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Regina v Paul Anthony Lidford

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Regina v Paul Anthony Lidford

Regina v Paul Anthony Lidford

No: 200801303 B3

Court of Appeal Criminal Division

24 October 2008

[2008] EWCA Crim 2610


Case Digest

The applicant was convicted unanimously on four counts of assault and was sentenced.

The applicant applied for an extension of time of 11 months and 12 days in which to apply for leave to appeal against conviction and approximately seven months for an extension of time for leave to appeal against sentence. 

Solicitors for the applicant stated that the explanation proffered for the delay is totally inadequate and that they would have refused the application for an extension of time but, given the proposed appeal against conviction have decided to consider the merits of the proposed appeals both against conviction and sentence.

The appellant and the complainant met in 2002 and cohabited for a short period but otherwise retained separate accommodation. It was a turbulent relationship, with each side claiming the other was abusive and/or violent. The police were called on several occasions by friends or neighbours who were concerned.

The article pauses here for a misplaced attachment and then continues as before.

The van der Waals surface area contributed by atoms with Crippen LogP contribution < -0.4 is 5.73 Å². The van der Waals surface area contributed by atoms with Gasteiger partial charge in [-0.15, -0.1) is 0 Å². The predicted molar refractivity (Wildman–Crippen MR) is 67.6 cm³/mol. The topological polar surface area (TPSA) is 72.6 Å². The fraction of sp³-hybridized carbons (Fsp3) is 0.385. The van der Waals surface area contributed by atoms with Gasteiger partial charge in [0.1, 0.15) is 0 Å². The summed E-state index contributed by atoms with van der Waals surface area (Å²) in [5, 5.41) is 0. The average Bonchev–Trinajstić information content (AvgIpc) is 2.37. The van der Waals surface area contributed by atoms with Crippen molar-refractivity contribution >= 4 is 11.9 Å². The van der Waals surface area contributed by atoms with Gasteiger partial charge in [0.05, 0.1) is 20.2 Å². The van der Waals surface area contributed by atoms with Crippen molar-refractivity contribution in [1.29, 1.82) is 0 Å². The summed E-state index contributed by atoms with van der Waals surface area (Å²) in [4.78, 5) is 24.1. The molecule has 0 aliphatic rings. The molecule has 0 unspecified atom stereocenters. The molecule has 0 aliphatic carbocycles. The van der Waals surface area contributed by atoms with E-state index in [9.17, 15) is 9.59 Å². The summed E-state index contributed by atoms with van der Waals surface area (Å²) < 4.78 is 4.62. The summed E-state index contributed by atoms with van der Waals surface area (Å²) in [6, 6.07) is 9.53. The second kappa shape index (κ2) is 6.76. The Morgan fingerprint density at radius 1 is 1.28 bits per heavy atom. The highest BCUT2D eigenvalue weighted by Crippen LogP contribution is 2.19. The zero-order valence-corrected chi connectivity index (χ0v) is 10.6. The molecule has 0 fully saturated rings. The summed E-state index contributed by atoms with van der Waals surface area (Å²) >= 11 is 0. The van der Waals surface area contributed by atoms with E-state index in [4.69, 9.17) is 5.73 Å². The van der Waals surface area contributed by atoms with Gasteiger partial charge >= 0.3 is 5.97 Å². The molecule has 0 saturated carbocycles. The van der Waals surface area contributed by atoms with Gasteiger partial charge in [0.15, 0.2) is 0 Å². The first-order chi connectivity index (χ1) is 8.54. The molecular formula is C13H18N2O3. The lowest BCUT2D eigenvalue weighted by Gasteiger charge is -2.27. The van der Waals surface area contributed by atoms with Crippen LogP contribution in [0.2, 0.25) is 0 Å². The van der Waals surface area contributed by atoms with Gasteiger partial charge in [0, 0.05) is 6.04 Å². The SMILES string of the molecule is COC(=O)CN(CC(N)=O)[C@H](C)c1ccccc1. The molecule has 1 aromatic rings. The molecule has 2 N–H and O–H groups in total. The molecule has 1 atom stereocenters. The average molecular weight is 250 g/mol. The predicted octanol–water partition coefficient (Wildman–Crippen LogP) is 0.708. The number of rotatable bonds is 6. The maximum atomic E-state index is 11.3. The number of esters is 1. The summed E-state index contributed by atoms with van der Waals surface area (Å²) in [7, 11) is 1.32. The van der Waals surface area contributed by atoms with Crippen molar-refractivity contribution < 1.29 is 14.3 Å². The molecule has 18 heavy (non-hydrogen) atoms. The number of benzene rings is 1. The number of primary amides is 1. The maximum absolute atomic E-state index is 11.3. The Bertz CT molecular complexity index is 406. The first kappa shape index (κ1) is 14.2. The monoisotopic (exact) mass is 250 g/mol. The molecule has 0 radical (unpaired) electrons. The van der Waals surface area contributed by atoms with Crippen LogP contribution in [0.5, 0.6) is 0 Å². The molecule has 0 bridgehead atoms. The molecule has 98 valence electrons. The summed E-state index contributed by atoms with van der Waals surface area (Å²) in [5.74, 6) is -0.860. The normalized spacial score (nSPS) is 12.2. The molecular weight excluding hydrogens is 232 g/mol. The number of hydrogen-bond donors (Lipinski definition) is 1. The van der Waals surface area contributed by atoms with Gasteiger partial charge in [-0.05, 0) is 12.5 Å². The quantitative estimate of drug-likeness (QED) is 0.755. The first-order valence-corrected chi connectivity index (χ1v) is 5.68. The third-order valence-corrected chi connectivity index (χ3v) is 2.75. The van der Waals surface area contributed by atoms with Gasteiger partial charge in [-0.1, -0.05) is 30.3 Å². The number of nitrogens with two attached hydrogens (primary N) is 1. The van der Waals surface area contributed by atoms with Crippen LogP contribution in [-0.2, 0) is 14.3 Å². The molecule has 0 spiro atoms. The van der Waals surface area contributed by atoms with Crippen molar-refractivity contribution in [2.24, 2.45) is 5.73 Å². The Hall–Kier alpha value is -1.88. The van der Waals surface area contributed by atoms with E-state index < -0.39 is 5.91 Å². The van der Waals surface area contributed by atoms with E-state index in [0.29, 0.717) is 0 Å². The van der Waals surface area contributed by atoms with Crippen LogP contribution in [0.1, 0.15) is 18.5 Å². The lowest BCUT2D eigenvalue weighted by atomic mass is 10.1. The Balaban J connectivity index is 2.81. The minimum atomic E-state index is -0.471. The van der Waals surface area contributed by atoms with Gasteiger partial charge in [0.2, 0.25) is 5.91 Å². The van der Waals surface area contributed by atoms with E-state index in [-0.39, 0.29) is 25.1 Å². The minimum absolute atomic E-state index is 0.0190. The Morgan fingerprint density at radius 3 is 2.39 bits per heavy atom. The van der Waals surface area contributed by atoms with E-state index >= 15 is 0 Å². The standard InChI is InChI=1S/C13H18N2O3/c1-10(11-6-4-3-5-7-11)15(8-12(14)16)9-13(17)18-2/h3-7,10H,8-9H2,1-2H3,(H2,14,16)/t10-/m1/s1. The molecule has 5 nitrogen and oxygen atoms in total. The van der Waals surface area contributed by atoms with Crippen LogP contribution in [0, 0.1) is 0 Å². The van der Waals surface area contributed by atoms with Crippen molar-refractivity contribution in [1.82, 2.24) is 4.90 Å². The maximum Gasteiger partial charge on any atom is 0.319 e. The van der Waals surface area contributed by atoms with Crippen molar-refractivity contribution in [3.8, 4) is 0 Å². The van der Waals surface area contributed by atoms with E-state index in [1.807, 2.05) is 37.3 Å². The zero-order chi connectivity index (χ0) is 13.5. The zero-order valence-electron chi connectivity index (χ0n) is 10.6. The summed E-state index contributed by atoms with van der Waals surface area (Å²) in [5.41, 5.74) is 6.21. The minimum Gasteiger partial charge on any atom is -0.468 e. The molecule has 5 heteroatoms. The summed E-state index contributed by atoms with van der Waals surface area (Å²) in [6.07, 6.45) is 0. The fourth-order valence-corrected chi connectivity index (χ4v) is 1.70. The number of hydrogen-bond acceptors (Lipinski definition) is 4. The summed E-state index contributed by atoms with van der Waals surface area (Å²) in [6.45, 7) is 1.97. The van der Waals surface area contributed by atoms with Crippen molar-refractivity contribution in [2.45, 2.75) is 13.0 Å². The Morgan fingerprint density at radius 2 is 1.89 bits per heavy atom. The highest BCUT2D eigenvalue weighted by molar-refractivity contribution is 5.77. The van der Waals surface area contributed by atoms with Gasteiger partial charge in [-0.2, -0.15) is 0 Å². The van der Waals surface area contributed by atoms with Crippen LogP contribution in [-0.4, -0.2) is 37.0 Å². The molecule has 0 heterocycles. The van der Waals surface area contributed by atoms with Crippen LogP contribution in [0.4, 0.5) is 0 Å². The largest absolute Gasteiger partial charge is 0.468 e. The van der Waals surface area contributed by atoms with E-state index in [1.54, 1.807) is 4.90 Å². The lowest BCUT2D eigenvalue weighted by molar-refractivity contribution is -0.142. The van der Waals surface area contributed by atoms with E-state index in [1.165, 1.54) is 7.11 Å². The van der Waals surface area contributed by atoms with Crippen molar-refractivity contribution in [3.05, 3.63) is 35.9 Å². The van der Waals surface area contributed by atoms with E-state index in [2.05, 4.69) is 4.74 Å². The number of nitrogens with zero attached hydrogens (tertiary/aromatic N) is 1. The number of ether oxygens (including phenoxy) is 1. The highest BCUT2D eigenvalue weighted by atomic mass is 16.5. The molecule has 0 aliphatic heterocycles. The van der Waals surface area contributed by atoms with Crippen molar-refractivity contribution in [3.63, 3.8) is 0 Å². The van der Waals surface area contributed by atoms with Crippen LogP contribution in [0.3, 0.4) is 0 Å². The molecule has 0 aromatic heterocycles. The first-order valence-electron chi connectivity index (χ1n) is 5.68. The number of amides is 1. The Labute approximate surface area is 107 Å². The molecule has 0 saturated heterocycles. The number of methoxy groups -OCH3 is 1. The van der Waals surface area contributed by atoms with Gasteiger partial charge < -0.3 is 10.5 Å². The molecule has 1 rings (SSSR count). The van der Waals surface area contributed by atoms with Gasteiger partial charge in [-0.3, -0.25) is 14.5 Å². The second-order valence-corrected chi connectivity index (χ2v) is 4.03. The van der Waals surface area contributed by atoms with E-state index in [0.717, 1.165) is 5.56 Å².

The complainant made her first statement to the police on 10th July 2003 and she gave details of an assault by the applicant the day before. 

She made a second statement to the police on 10th July in which she gave details of the injuries sustained. 

She then made another statement on 16th July 2003 in which she confirmed she had been assaulted but stated she now wished no longer to pursue the complaint. She said this: